Friday, December 10, 2010

Writting about (writting about) photography


My dear friend Robin (who you have and will continue to see photos of) writes her own blog (about her impending wedding next year). She recently wrote – what I consider – an interesting post about being photographed.

Nepotism aside, she has some good advice about that oft-overlooked facet of photography; the subject. If you’re the person typically behind the camera I think it makes for an interesting read. If you’re the kind of person who cares about my long-winded and inane ramblings then there’s good times ahead after the jump…

In my own quest for that all-elusive understanding of this thing we do I get a lot of exposure to the interwebs. Blogs, videos, message boards, you name it. I’m gonna bet you do to. There’s a whole lot of good information out there, mixed in with just as much bad (and I’ll leave it to you, gentle reader, to decide where I fit in). But if there is any overall trend, any one theme that seems repeated more often than not, it’s that photography is technical.

And it is. Always has been I recon. If the internets had been around 50 years ago, I can only imagine the flame-wars that would have erupted over spectral differentials in darkroom safelights. But, in all likelihood, photography has never been more technical than it is now in “the digital age” (oh man, do I feel like a fossil using that phrase). The shear amount of web sites, pages, and just overall information devoted to the technical elements of photography is (frankly) overwhelming. Every stat, spec, function, or parameter you can possibly want to know about practically any piece of equipment is just a Google search away.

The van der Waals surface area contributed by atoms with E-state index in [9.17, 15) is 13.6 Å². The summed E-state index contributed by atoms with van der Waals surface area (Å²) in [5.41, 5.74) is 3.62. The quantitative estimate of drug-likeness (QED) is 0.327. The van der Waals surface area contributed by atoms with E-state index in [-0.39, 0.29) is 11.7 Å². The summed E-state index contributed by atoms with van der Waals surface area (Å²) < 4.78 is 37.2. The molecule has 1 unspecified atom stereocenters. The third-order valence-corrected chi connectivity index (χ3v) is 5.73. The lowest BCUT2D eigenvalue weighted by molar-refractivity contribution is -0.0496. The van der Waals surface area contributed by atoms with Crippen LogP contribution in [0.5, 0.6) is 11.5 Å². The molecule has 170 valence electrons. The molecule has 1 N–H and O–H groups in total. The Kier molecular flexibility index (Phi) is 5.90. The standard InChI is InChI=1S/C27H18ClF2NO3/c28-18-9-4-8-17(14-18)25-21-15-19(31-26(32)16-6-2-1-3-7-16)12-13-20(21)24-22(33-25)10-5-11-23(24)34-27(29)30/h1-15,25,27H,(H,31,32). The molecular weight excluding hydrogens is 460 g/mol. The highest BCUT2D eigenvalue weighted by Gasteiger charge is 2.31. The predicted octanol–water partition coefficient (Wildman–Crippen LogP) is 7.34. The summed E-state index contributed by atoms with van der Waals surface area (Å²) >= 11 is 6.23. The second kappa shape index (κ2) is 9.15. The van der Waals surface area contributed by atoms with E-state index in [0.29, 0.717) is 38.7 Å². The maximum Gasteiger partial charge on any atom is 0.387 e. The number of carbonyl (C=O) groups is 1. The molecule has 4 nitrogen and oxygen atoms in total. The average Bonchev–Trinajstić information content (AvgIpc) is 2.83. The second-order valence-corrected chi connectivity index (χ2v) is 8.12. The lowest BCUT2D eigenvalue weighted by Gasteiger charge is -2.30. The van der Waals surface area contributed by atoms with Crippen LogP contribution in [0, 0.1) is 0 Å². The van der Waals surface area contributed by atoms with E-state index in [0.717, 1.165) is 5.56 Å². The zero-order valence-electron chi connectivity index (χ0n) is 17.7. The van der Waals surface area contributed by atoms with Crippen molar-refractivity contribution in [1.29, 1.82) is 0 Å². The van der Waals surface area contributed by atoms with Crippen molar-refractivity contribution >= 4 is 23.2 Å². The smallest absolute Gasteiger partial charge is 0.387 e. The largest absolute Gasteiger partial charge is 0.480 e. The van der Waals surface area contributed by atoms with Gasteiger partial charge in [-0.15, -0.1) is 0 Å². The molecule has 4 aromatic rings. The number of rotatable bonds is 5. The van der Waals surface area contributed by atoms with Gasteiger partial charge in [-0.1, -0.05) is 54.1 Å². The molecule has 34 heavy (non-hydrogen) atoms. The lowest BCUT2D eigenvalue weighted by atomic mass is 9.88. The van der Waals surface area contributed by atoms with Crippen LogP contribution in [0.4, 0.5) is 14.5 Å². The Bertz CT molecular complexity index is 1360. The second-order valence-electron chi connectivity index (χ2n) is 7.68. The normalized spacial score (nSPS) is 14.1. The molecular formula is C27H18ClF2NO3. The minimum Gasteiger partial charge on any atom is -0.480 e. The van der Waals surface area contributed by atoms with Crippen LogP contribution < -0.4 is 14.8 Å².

And we revel it in. At least I do. I can spend all day looking a charts & graphs detailing chromatic aberration. But at least I’m not the guy who cares about chromatic aberration in the blue channel.

Point is: It’s far too easy to loose yourself in the technical elements of photography and forget that what we’re doing is… photography.

Don’t get me wrong; the technical element are important. Supremely so. But (and I’m going to go out on a limb here) I’m going to bet that the first time you picked up a camera it wasn’t out of a desire to know the difference between Bayer and Foveon filter arrays.

Whenever possible, I try to shy away from the technical elements when I’m writing these posts. Again, they are important; and I detail them when it’s appropriate. But there are literally thousands of places you can go to read about arcane technical details. What I’m much more interested in is the process.

And just to be clear, when I say “process” I’m not (necessarily) talking about some earthy-crunchy “you gotta feel the art, man” thing. Far from it. While it’s often elusive as to how or why; we all start at a place when taking pictures and often end up somewhere quite different. Or we start knowing where we want to go, but end up getting there by wholly unexpected and surprising ways. If anything, what I’m attempting to chronicle here is all the things – little and big – that chain themselves together and occasionally end with that rare result of “Hey, that’s a nice picture.”

In Robin’s post she’s looking at the camera (no pun intended) from a completely different angle. She’s the one in front of the lens, and doesn’t have the burden of all that “stuff” we as photographers struggle with. But that’s doesn’t mean she’s free of burdens of her own – and here’s the part that should blow your mind – her burdens are ours as well. Because without that person, place, or thing in front of our cameras we're just bags of meat with fancy boxes.

I guess that’s a long way of saying simply this: all that gear you have (or wish you had), it’s just a means to an end. I just shot an interesting - well, at least to me - paying gig. I hope to write about it in a few days; but I’m waiting on permission from the client to use the photos. It was a crazy day, with a lot of up’s and downs. And while I ended up learning quite a few lessons – very few of them were about my gear.

A new lens or light isn't going to make me a better photographer. Being a better photographer will make me better photographer. I've got a long, long way to go before I get there; and I'll take any advice that get's me even a little closer. So thanks, Robin, for reminding me that it's the stuff both behind and in front of the camera that makes it all work.

End of line

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